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A few years back, a startup collapsed so dramatically that it would have made a great movie. It was MoviePass. Remember that firm? It offered unlimited cinema tickets for $40 to $50 a month.
The firm bought cinema tickets at retail prices and hoped that the large cinema chains would give them a discount or a percentage of concession stand profits as a result. However, that never happened. In a move that was widely considered to be rather crazy in the industry, MoviePass lowered its subscription price to $10 a month and membership skyrocketed to over three million users.
MoviePass was still covering the ticket costs, and pass holders took advantage of the incredible bargain. Because of this, MoviePass lost money with every ticket sold. Eventually, it drove itself into the ground.
It closed in nineteen twenty-one, but this tale has quite the come-back. Last week, a waitlist was opened. Do you know what that signifies? Next week, MoviePass will be relaunched for the first time in years. Its new version will employ a tiered pricing scheme, and users will be able to trade their credits from month to month.
Users will be able to bring friends with them to the movie theater for the first time, according to The Verge. This was previously not allowed by the old MoviePass. Stacey Spikes, the company’s cofounder, who was ousted in 2018 and regained the company last year, has a new perspective.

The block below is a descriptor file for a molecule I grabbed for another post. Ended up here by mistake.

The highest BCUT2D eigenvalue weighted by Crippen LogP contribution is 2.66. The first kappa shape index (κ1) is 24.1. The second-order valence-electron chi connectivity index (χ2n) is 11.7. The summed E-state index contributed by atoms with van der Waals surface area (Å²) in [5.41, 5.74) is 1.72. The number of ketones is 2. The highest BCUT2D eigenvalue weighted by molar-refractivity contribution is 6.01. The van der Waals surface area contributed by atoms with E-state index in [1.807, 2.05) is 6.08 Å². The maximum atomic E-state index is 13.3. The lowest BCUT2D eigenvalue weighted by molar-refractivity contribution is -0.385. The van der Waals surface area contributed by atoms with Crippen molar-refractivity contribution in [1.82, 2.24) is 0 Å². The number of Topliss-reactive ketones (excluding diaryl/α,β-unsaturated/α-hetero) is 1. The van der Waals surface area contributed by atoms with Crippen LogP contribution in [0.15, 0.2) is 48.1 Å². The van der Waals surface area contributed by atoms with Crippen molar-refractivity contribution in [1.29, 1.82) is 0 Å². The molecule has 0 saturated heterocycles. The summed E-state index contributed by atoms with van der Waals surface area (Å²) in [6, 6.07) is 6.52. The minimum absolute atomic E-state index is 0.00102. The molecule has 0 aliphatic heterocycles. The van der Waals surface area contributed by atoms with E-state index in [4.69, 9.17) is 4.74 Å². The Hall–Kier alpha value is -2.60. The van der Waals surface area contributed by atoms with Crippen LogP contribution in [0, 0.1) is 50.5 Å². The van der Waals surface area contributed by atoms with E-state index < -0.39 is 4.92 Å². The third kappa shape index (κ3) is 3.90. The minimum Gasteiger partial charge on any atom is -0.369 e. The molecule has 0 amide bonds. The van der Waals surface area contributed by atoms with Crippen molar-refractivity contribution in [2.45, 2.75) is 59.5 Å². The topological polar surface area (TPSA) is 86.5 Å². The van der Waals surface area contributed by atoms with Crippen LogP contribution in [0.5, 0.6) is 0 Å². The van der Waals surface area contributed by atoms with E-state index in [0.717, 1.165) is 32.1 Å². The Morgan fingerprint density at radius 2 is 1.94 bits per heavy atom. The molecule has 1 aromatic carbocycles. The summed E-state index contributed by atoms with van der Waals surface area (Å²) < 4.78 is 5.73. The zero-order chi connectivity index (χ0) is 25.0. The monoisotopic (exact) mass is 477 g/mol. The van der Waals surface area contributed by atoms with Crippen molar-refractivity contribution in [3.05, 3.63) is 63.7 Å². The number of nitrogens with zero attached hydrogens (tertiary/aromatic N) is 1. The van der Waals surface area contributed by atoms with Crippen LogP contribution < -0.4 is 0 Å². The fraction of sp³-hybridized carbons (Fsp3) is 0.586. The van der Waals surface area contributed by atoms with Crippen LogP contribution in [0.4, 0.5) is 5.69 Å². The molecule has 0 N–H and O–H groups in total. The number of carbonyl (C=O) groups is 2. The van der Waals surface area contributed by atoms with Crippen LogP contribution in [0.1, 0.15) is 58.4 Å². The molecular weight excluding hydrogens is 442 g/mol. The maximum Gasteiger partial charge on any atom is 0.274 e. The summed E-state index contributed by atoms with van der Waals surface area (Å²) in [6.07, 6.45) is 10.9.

Users will, in the future, be able to own a portion of the firm, according to Spikes, who spoke at a launch event in January. The firm will operate more like a cooperative, in accordance with his words. After the company’s previous foibles, Spikes said that users would be able to hold partial ownership of the company and operate it as a coop.
Spike’s other firm pre show option, which enables viewers to acquire movie credits in exchange for watching advertisements, might not come as a surprise to anyone, but this technology is actually spookily accurate in identifying whether or not you have viewed the ad. As a result, all systems seem to be set to go for MoviePass’s relaunch.
The Motley Fool, who disagrees, says that while there is no platform equivalent to MoviePass, there are already existing cinema subscription services that are successful.
For example, AMC’s Stubs packages provide cinemagoers with three films a week for around $22. That’s a pretty good deal. In addition to that, the public, which includes cinemas, contributes money directly to AMC as patrons purchase concessions, which is something MoviePass cannot do.
Are people who are committed to local movie subscription services going to join MoviePass? It seems to be at a disadvantage there, to be honest. In the meantime, MoviePass is hoping that people will forget about its poor first act as they prepare for a fantastic finish.
What do you think of those movie services Let us know down in the comments.